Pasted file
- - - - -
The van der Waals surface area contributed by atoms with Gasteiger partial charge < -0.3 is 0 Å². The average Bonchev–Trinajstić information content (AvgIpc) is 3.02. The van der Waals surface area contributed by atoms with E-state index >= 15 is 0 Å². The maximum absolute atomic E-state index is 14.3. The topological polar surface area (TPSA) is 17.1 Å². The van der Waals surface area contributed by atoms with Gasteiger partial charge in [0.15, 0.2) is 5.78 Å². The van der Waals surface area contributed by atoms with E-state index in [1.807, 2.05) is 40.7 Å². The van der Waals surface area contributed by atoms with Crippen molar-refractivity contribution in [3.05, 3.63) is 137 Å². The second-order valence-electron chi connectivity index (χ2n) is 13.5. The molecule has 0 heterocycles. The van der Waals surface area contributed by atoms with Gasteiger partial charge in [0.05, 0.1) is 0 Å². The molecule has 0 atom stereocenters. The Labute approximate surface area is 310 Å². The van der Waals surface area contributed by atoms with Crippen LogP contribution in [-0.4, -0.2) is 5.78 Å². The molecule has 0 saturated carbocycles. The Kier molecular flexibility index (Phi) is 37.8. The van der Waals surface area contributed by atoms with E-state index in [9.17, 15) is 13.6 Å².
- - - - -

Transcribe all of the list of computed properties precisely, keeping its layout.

The van der Waals surface area contributed by atoms with Gasteiger partial charge < -0.3 is 0 Å². The average Bonchev–Trinajstić information content (AvgIpc) is 3.02. The van der Waals surface area contributed by atoms with E-state index >= 15 is 0 Å². The maximum absolute atomic E-state index is 14.3. The topological polar surface area (TPSA) is 17.1 Å². The van der Waals surface area contributed by atoms with Gasteiger partial charge in [0.15, 0.2) is 5.78 Å². The van der Waals surface area contributed by atoms with E-state index in [1.807, 2.05) is 40.7 Å². The van der Waals surface area contributed by atoms with Crippen molar-refractivity contribution in [3.05, 3.63) is 137 Å². The second-order valence-electron chi connectivity index (χ2n) is 13.5. The molecule has 0 heterocycles. The van der Waals surface area contributed by atoms with Gasteiger partial charge in [0.05, 0.1) is 0 Å². The molecule has 0 atom stereocenters. The Labute approximate surface area is 310 Å². The van der Waals surface area contributed by atoms with Crippen LogP contribution in [-0.4, -0.2) is 5.78 Å². The molecule has 0 saturated carbocycles. The Kier molecular flexibility index (Phi) is 37.8. The van der Waals surface area contributed by atoms with E-state index in [9.17, 15) is 13.6 Å².